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By Dr. Nicole Scott, People Strategy Expert

It is true. Millennials are constantly connected. The Millennials are the first generation to grow up completely surrounded by and immersed in technology. This drives most of the rest of us crazy. Technology for the Millennial (and foreseeable subsequent generations) is not an extra or an added bonus; it is THE way people work and play today. Heck, I can take a virtual run through the forest in another country if I want to… if I have the technology.

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As organizations struggle to keep Boomers and even Gen Xers connected using the rapidly growing menu of options for technology in the workplace, Millennials are probably left wondering what all the fuss is about. I know that differences in technology use vary by industry, but I also know that there are people in every industry who are fighting the use of new systems. Why? Resistance is futile (sorry, had to make the Borg reference. It was just too easy). Many Boomers and Gen Xers still view technology as something we have to adapt to. Um….hasn’t everyone heard of Siri? Probably, but I doubt that this familiarity has translated into a full blown change in perspective. So, let’s take a minute to review, shall we?

You don’t have to adapt to Siri. Siri adapts to you. She learns your language usage at several levels and can return ever increasingly personalized search results. Anyone use iHeart Radio? It learns your music preferences to improve your music experience. How about the Nest Thermostat? I have one. It learns your routine and handles keeping you comfy all by itself. You just have to live your life, and it does the rest! What if we dealt in reality and accept the fact that technology now adapts to us?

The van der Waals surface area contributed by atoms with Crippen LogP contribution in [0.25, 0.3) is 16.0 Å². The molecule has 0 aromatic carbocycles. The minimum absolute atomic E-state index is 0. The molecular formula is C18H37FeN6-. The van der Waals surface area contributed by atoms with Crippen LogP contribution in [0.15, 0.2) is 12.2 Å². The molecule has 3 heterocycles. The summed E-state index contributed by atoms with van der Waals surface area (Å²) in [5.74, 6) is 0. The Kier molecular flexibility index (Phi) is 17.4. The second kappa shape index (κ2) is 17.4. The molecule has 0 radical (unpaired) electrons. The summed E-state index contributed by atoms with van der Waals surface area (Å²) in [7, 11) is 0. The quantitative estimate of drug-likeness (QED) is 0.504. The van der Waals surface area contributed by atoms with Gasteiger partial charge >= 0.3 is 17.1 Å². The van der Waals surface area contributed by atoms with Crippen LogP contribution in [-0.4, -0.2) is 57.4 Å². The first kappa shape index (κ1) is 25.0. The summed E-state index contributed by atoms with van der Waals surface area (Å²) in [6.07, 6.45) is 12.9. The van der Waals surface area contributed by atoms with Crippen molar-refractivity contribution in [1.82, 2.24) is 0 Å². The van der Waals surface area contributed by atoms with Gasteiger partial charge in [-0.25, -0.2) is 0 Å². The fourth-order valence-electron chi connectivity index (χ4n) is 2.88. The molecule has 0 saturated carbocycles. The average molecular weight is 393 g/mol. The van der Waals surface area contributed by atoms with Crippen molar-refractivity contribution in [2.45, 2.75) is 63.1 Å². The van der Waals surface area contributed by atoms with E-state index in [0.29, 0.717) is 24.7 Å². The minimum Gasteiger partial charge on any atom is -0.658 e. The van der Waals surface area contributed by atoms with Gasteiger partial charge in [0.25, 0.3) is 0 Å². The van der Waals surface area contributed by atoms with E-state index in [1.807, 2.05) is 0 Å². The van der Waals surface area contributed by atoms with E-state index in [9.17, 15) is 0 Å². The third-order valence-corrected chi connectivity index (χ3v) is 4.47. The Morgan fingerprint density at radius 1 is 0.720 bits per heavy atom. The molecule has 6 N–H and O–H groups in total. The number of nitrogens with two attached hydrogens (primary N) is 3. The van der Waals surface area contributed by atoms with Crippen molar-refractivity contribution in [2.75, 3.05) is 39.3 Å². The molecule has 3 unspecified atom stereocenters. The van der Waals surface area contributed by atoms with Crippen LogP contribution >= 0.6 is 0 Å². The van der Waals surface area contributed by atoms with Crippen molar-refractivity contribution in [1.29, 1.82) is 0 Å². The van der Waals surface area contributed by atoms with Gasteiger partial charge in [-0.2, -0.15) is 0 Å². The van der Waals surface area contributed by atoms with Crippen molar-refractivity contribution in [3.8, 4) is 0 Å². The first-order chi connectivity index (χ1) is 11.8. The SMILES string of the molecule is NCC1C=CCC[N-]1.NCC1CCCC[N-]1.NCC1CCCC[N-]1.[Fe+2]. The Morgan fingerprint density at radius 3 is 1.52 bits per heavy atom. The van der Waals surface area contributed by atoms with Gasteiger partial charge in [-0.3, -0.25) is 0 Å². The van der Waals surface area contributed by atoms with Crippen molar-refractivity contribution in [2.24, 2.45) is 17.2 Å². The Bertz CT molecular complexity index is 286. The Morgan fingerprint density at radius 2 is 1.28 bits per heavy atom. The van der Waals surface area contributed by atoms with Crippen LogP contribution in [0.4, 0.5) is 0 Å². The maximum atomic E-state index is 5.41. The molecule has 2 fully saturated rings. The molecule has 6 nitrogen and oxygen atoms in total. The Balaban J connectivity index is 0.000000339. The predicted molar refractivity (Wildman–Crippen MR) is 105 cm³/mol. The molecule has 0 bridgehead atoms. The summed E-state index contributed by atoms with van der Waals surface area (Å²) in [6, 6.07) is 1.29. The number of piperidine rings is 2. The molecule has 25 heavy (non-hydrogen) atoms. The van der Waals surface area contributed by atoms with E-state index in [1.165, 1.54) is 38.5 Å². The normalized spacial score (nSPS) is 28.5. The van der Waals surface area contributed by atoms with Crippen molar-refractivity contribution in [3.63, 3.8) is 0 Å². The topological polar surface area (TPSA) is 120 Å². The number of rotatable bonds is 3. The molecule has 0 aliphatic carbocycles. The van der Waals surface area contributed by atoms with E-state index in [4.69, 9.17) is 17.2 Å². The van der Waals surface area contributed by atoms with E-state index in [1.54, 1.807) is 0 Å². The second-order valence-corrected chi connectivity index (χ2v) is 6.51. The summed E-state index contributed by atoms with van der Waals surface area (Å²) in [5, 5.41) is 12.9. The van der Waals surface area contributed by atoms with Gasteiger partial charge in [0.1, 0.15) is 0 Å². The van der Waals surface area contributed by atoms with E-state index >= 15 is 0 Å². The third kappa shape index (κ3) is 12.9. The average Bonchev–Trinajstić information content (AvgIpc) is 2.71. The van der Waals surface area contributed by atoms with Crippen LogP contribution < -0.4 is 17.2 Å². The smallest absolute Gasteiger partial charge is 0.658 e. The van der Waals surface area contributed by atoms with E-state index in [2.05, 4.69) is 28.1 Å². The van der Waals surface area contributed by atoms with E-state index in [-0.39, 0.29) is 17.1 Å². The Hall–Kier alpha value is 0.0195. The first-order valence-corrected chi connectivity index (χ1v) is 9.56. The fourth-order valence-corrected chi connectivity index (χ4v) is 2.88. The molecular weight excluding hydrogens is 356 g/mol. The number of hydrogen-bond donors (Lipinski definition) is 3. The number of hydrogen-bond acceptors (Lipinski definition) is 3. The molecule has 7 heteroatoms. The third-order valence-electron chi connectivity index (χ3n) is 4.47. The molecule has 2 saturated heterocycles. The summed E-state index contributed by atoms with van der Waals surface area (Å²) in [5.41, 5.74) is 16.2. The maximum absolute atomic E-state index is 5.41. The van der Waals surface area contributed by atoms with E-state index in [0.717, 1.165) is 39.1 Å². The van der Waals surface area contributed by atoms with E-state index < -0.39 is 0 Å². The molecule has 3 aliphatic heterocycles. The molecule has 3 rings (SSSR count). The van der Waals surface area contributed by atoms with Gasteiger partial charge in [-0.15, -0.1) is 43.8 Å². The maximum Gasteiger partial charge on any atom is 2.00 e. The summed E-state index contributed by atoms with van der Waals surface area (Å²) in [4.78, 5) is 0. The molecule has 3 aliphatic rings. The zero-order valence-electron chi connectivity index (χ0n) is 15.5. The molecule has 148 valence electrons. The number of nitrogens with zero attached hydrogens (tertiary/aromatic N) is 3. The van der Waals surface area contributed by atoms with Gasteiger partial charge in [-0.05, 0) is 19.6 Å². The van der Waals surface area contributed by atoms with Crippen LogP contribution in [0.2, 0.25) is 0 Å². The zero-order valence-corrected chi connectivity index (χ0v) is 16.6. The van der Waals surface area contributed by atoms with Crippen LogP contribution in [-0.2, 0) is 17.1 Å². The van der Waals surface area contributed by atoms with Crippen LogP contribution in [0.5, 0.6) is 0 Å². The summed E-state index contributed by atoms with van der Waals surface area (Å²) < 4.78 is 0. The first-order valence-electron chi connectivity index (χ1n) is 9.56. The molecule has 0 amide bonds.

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While we are considering the stereotypes about technology which sometimes color our perceptions about Millennials in the workplace, let’s not overlook the stereotype that electronic interface is impersonal. Anyone on Facebook can attest to the complete incorrectness of that notion. The Millennials, with their noses pointing down and buried in their phones are, indeed, social.

In fact, this generation craves collaboration. Millennials are products of group projects and instant information. Put these two things together and you have a generation tied to tech with the goal of communicating, accessing information and getting things done faster and more efficiently. The increased speed with which you can access information and communicate with others via technology is just a fact. A PricewaterHouseCooper report found that 41% of Millennials report preferring electronic communication to face-to-face communication. They feel that the traditional way of doing business is holding them back. So, if you are hoping that this technology thing is going to go away, or are struggling to figure out why your Millennial employee won’t come to your office when s/he has questions, Or if you are wondering why your Millennial will not answer the phone when you call, but responds with lightning speed when you text or IM them, here is your answer. Reality bites if you are resisting…well…reality. This is simply the way young people communicate.

Here is another tidbit of reality that bites in relations to technology and the attraction of Millennial talent. If your application for employment is not mobile friendly, you are losing candidates in this war for talent. You probably will want to look at how your organization utilizes technology and adjust your expectations for Millennials’ preferred, and frankly ingrained, way of communicating. I highly suggest looking at your recruitment and retention strategy beyond just your application. Market the aspects of your culture that appeal to this group such as collaboration, mentorships, flexibility and rapid access to information (including feedback, which is Part 3 of this series).

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Dr. Nicole C. Scott, SPHR holds a Doctorate in Industrial-Organizational Psychology and is available for consulting engagements in HR/Talent/OD Strategy, Organizational Culture and/or Change Management. She can be reached at nicole.scott@agile-edge.com or via LinkedIn. Check it outwww.agile-edge.com!